US10151064B2 (en) 2013-02-08 2018-12-11 Gp Cellulose Gmbh Softwood kraft fiber having an improved α-cellulose content and its use in the production of chemical cellulose products

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US4675394A (en) * 1984-08-17 1987-06-23 National Starch And Chemical Corporation Polysaccharide derivatives containing aldehyde groups, their preparation from the corresponding acetals and use as paper additives
EP0232851A2 (en) * 1986-02-14 1987-08-19 National Starch and Chemical Investment Holding Corporation Polysaccaride derivatives containing aldehyde groups, corresponding acetals and use as paper additives
EP0283951A1 (en) * 1987-03-19 1988-09-28 National Starch and Chemical Investment Holding Corporation Polysaccharide derivatives containing aldehyde groups, their preparation from the corresponding acetals and use in paper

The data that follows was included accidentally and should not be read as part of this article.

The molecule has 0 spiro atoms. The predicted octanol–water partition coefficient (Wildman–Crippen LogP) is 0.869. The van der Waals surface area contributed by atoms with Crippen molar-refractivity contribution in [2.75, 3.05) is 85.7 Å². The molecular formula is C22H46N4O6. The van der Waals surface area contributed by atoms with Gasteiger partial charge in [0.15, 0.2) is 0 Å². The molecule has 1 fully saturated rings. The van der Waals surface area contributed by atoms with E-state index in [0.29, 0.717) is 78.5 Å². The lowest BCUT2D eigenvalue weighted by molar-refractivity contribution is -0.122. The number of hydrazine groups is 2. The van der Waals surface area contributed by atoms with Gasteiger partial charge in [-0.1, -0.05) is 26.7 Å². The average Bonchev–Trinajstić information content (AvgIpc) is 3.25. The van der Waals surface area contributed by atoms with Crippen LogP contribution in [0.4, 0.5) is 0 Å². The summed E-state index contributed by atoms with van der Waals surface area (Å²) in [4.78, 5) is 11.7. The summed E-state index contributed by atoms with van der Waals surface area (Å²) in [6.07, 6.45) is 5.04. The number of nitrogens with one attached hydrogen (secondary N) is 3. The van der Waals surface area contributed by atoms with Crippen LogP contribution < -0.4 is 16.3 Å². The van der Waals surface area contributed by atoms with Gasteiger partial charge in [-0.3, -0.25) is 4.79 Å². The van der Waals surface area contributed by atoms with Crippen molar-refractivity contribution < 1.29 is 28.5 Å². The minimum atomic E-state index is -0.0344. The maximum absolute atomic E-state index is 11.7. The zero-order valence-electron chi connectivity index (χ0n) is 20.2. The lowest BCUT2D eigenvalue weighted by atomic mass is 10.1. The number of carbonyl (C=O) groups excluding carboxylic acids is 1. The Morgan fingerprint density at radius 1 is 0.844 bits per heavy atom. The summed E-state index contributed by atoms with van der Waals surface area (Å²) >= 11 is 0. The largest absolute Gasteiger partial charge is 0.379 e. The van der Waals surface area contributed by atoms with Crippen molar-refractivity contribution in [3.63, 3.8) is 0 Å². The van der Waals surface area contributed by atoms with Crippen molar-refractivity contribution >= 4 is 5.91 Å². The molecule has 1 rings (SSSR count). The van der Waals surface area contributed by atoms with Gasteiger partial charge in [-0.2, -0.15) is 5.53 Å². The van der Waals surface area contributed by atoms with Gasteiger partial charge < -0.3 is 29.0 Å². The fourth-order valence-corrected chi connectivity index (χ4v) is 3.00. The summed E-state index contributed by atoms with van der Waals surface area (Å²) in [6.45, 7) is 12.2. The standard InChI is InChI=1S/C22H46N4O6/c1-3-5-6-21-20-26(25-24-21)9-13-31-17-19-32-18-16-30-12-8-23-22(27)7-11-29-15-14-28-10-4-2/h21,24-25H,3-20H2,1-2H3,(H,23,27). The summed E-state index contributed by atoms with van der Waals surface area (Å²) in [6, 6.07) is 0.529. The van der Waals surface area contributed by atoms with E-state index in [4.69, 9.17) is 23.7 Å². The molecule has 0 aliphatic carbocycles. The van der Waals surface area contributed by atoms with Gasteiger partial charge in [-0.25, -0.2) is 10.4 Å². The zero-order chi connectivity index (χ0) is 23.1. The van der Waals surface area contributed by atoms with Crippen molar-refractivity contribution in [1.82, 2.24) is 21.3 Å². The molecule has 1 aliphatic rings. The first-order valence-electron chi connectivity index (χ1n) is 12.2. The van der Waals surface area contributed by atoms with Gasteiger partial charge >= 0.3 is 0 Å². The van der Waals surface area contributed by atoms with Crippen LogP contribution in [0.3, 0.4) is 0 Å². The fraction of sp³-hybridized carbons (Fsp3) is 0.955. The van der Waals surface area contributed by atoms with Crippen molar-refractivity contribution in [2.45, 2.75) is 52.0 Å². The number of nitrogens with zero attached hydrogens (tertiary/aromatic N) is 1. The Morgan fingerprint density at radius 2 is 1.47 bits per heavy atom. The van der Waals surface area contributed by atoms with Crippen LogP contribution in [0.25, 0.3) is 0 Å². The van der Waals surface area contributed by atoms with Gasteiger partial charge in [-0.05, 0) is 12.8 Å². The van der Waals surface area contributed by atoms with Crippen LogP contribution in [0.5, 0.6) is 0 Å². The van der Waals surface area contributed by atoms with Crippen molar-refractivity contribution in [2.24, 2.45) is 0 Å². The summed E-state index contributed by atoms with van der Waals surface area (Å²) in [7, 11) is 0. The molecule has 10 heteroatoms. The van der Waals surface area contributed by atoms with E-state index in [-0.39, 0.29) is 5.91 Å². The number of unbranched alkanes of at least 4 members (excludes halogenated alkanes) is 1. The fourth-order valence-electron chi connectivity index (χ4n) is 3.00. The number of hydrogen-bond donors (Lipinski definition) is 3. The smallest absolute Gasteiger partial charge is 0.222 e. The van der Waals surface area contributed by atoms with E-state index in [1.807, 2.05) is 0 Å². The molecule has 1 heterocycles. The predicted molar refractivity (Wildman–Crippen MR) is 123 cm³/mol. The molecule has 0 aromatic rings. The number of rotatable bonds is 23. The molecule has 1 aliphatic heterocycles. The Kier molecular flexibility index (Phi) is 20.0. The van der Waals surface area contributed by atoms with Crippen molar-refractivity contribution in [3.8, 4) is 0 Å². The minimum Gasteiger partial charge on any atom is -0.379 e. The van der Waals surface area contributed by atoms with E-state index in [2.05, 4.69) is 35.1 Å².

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Cited By (22)

* Cited by examiner, † Cited by third party
Publication number Priority date Publication date Assignee Title
US6433245B1 (en) 1997-11-25 2002-08-13 The Procter & Gamble Company Flushable fibrous structures
WO2007035099A1 (en) * 2005-09-23 2007-03-29 Nederlandse Organisatie Voor Toegepast-Natuurwetenschappelijk Onderzoek Tno Modified starch, aqueous solution of a modified starch and process for pretreating steel surfaces
US9926666B2 (en) 2009-05-28 2018-03-27 Gp Cellulose Gmbh Modified cellulose from chemical kraft fiber and methods of making and using the same
US8778136B2 (en) 2009-05-28 2014-07-15 Gp Cellulose Gmbh Modified cellulose from chemical kraft fiber and methods of making and using the same
US9512562B2 (en) 2009-05-28 2016-12-06 Gp Cellulose Gmbh Modified cellulose from chemical kraft fiber and methods of making and using the same